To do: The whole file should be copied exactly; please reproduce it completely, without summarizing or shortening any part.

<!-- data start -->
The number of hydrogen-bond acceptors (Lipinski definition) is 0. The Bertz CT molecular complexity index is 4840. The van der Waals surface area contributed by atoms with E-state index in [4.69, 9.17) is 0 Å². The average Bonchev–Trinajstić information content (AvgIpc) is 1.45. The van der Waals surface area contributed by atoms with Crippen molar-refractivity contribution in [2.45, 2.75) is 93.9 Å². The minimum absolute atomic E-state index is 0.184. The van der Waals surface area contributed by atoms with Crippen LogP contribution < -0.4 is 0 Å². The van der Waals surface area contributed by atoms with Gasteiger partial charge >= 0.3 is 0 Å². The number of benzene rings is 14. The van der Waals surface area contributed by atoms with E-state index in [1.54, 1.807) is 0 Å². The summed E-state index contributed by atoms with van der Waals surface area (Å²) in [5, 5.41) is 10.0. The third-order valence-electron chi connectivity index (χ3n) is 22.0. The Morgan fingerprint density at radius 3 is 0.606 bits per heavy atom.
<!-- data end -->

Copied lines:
The number of hydrogen-bond acceptors (Lipinski definition) is 0. The Bertz CT molecular complexity index is 4840. The van der Waals surface area contributed by atoms with E-state index in [4.69, 9.17) is 0 Å². The average Bonchev–Trinajstić information content (AvgIpc) is 1.45. The van der Waals surface area contributed by atoms with Crippen molar-refractivity contribution in [2.45, 2.75) is 93.9 Å². The minimum absolute atomic E-state index is 0.184. The van der Waals surface area contributed by atoms with Crippen LogP contribution < -0.4 is 0 Å². The van der Waals surface area contributed by atoms with Gasteiger partial charge >= 0.3 is 0 Å². The number of benzene rings is 14. The van der Waals surface area contributed by atoms with E-state index in [1.54, 1.807) is 0 Å². The summed E-state index contributed by atoms with van der Waals surface area (Å²) in [5, 5.41) is 10.0. The third-order valence-electron chi connectivity index (χ3n) is 22.0. The Morgan fingerprint density at radius 3 is 0.606 bits per heavy atom.